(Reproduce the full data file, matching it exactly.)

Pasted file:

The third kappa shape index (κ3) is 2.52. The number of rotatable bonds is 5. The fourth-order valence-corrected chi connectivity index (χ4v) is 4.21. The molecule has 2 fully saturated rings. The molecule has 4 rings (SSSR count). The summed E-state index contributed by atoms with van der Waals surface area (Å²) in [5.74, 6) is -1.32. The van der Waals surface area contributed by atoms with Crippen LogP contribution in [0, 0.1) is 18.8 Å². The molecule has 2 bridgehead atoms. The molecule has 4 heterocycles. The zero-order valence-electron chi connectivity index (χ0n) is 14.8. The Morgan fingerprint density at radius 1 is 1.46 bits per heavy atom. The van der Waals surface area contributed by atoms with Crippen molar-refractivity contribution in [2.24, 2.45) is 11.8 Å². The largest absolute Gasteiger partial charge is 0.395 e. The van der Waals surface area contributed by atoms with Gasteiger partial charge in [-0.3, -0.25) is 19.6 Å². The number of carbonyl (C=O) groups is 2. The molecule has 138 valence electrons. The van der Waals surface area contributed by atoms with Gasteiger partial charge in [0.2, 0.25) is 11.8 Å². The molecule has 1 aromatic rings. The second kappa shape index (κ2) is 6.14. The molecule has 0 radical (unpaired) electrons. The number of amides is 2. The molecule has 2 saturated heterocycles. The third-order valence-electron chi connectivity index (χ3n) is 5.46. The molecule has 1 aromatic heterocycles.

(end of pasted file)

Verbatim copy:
The third kappa shape index (κ3) is 2.52. The number of rotatable bonds is 5. The fourth-order valence-corrected chi connectivity index (χ4v) is 4.21. The molecule has 2 fully saturated rings. The molecule has 4 rings (SSSR count). The summed E-state index contributed by atoms with van der Waals surface area (Å²) in [5.74, 6) is -1.32. The van der Waals surface area contributed by atoms with Crippen LogP contribution in [0, 0.1) is 18.8 Å². The molecule has 2 bridgehead atoms. The molecule has 4 heterocycles. The zero-order valence-electron chi connectivity index (χ0n) is 14.8. The Morgan fingerprint density at radius 1 is 1.46 bits per heavy atom. The van der Waals surface area contributed by atoms with Crippen molar-refractivity contribution in [2.24, 2.45) is 11.8 Å². The largest absolute Gasteiger partial charge is 0.395 e. The van der Waals surface area contributed by atoms with Gasteiger partial charge in [-0.3, -0.25) is 19.6 Å². The number of carbonyl (C=O) groups is 2. The molecule has 138 valence electrons. The van der Waals surface area contributed by atoms with Gasteiger partial charge in [0.2, 0.25) is 11.8 Å². The molecule has 1 aromatic rings. The second kappa shape index (κ2) is 6.14. The molecule has 0 radical (unpaired) electrons. The number of amides is 2. The molecule has 2 saturated heterocycles. The third-order valence-electron chi connectivity index (χ3n) is 5.46. The molecule has 1 aromatic heterocycles.